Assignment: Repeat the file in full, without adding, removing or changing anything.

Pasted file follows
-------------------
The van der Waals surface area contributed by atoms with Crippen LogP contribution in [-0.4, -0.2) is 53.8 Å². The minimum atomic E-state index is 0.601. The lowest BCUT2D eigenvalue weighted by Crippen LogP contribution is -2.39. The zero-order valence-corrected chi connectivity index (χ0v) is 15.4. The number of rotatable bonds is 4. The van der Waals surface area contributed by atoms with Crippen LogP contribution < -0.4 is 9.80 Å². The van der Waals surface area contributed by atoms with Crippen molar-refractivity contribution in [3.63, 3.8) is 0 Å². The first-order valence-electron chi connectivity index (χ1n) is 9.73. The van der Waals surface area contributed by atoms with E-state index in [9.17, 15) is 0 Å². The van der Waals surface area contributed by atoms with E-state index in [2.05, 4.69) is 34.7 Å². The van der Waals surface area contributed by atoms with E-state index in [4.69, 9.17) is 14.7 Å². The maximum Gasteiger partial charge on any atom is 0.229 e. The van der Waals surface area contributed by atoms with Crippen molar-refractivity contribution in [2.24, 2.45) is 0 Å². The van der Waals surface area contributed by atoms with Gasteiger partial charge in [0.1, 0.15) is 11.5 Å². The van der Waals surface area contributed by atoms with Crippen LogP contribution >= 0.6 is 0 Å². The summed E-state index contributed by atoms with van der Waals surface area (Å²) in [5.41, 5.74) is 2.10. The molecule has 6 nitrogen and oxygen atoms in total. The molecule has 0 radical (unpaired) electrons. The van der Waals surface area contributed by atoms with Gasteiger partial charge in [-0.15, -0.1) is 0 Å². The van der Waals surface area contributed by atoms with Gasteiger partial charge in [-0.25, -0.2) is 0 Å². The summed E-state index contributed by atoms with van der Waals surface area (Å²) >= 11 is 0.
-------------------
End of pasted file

The van der Waals surface area contributed by atoms with Crippen LogP contribution in [-0.4, -0.2) is 53.8 Å². The minimum atomic E-state index is 0.601. The lowest BCUT2D eigenvalue weighted by Crippen LogP contribution is -2.39. The zero-order valence-corrected chi connectivity index (χ0v) is 15.4. The number of rotatable bonds is 4. The van der Waals surface area contributed by atoms with Crippen LogP contribution < -0.4 is 9.80 Å². The van der Waals surface area contributed by atoms with Crippen molar-refractivity contribution in [3.63, 3.8) is 0 Å². The first-order valence-electron chi connectivity index (χ1n) is 9.73. The van der Waals surface area contributed by atoms with E-state index in [9.17, 15) is 0 Å². The van der Waals surface area contributed by atoms with E-state index in [2.05, 4.69) is 34.7 Å². The van der Waals surface area contributed by atoms with E-state index in [4.69, 9.17) is 14.7 Å². The maximum Gasteiger partial charge on any atom is 0.229 e. The van der Waals surface area contributed by atoms with Crippen molar-refractivity contribution in [2.24, 2.45) is 0 Å². The van der Waals surface area contributed by atoms with Gasteiger partial charge in [0.1, 0.15) is 11.5 Å². The van der Waals surface area contributed by atoms with Crippen LogP contribution >= 0.6 is 0 Å². The summed E-state index contributed by atoms with van der Waals surface area (Å²) in [5.41, 5.74) is 2.10. The molecule has 6 nitrogen and oxygen atoms in total. The molecule has 0 radical (unpaired) electrons. The van der Waals surface area contributed by atoms with Gasteiger partial charge in [-0.15, -0.1) is 0 Å². The van der Waals surface area contributed by atoms with Gasteiger partial charge in [-0.25, -0.2) is 0 Å². The summed E-state index contributed by atoms with van der Waals surface area (Å²) >= 11 is 0.